Overhead Press Benefits
The overhead press is one of our four core upper body lifts. It primarily works your deltoids and triceps. By doing it from a standing position, you'll also be activating your core to keep your body in a strong, balanced position. Bracing your body by tightening your core is important for every lift and every sport. Since the angle of the overhead press focuses the movement on your shoulders instead of your chest, it's the most important exercise for your shoulder development. Make the overhead press part of your regular routine for a strong, balanced upper body.
Overhead Press Progression
The bodyweight version of the overhead press is handstand push-ups, but those are pretty intense for beginners. If recommend just starting with light weights on the dumbbell overhead press. Start light and increase the weight once you're comfortable with the form.
If you've never done the overhead press before, start off with 5lb dumbbells and increase the weight as you feel more comfortable. Once you can use perfect form with the 17.5lb dumbbells, you're ready to use the 45lb bar for the barbell overhead press. If you'd rather keep using dumbbells, keep using them instead of switching to the barbell. There isn't an advantage in doing one over the other.
Overhead Press Form
Dumbbell Overhead Press
- Stand with your feet shoulder width apart and your toes pointing straight ahead.
- Place the dumbbells on the ground parallel with and just outside your feet.
- Bend through your hips to pick up the weight like you would for a deadlift.
- As you stand up, bring the weights up to your shoulders.
- Your elbows should be at a 10 degree angle with your shoulders. Similar to how they are when bench pressing.
- Once the dumbbells are at your shoulders, press them over your head as fast as you can. The weight will still be moving slowly, but focusing on the explosive movement will prepare you for heavier weight.
- Make sure to keep your elbows slightly in front of your shoulders as you push the weight overhead.
- After straightening your arms, you will lower the weight back to your shoulders in a controlled manner and repeat the movement again.
Barbell Overhead Press
- Use a power rack or squat rack and align the bar with the bottom of your sternum. Just like setting the rack up for a squat.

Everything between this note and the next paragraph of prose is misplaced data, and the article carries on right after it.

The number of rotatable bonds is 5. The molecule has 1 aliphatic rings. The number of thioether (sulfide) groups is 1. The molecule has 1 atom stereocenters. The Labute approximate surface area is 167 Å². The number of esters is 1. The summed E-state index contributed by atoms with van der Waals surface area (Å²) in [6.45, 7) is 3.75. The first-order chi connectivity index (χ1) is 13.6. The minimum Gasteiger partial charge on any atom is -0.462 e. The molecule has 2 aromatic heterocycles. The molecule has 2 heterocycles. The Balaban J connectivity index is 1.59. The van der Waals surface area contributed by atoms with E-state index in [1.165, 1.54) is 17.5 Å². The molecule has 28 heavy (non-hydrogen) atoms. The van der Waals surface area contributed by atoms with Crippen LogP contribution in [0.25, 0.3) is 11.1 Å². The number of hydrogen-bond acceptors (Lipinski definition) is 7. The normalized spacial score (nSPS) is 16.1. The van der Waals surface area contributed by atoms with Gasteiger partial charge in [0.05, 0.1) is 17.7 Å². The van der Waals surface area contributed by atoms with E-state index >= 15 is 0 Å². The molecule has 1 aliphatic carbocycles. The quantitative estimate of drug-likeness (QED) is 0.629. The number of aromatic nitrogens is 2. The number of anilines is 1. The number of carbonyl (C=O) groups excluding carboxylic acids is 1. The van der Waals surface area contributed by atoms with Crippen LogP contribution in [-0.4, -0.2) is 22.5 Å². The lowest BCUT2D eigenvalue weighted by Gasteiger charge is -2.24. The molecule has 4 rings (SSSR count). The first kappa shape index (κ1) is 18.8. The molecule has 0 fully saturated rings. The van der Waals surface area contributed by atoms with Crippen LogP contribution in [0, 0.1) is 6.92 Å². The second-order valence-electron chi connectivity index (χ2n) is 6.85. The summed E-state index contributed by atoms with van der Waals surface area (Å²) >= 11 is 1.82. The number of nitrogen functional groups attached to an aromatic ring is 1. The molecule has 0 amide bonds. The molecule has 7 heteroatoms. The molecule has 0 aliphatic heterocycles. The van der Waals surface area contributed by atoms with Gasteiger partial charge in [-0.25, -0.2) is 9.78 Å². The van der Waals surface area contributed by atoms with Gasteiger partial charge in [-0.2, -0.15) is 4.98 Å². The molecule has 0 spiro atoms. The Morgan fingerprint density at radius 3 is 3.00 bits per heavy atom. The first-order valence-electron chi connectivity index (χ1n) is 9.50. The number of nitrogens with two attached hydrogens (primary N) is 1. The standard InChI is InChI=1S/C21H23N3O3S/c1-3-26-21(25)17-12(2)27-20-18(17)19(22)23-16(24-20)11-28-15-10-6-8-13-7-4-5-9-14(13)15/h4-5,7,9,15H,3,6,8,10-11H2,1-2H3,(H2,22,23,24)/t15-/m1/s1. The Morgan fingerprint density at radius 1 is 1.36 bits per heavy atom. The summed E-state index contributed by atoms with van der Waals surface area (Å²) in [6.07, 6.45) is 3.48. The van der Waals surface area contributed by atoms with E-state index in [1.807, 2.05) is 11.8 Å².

- Grip the bar just outside shoulder width. Use the markers on the bar to make sure each hand is grabbing the bar an equal distance from the center.
- Move your body under the bar so that the bar is over your shoulders.
- Bring your elbows up as far as you can while still holding the bar.
- Lift the bar from the rack and take one step back with each foot.
- Stand with your feet even with each other, shoulder width apart, and toes pointing straight ahead.
- As you start to lift the bar, brace your core and move your head back just enough to allow the bar to pass while keeping your eyes straight ahead.
- As soon as the bar clears your head, move it back under the bar while still pushing the bar overhead.
- Once your arms are straight with the bar overhead, you have completed the lift.
- Lower the bar back to your shoulders in a controlled manner, moving your head out of the way like you did on the way up.
- After you've finished your set, step forward until both sides of the bar hit the cage. Make sure you set the rack low enough initially.
- Then set the bar back into the rack.
Common Overhead Press Mistakes
Elbows Too Far Out
This mistake happens more frequently with the dumbbell overhead press since it's difficult to hold the barbell with your elbows too far out. Another sign you're making this mistake is when the dumbbells come down on top of your shoulders instead of in front of them. The reason many people allow their elbows to flare out too much is because it lets them lift heavier weight. The problem is that it puts your shoulder joints in a compromising position. Keeping your elbows at a 10 degree angle with your shoulders will help to keep them healthy and pain-free.
Not Going Down All The Way
Just like every other exercise, doing partial reps will slow your progress and put unnecessary stress on your joints. When you don't go all the way down for each rep, you're able to use heavier weights without doing any additional work. The problem is that the heavier weights always put additional stress on your joints. So you're putting more stress on your joints, while doing the same amount of work. There's no reason to do that.
Pushing the Weight in Front of You
This mistake occurs with the barbell overhead press when your head gets in the way of the bar. You might feel yourself pushing the weight in front of your head, instead of moving your head back. There are two problems with doing the lift this way. First, it makes it more difficult to keep your balance because it causes you to lean forward. Second, you won't be able to lift as much weight because the bar won't be directly under your shoulders.
Using Your Legs
The overhead press is different from the push press. When doing the push press, you use your legs to give you momentum when starting the lift. For the overhead press, don't use any leg momentum. It should be a strict press using only your upper body.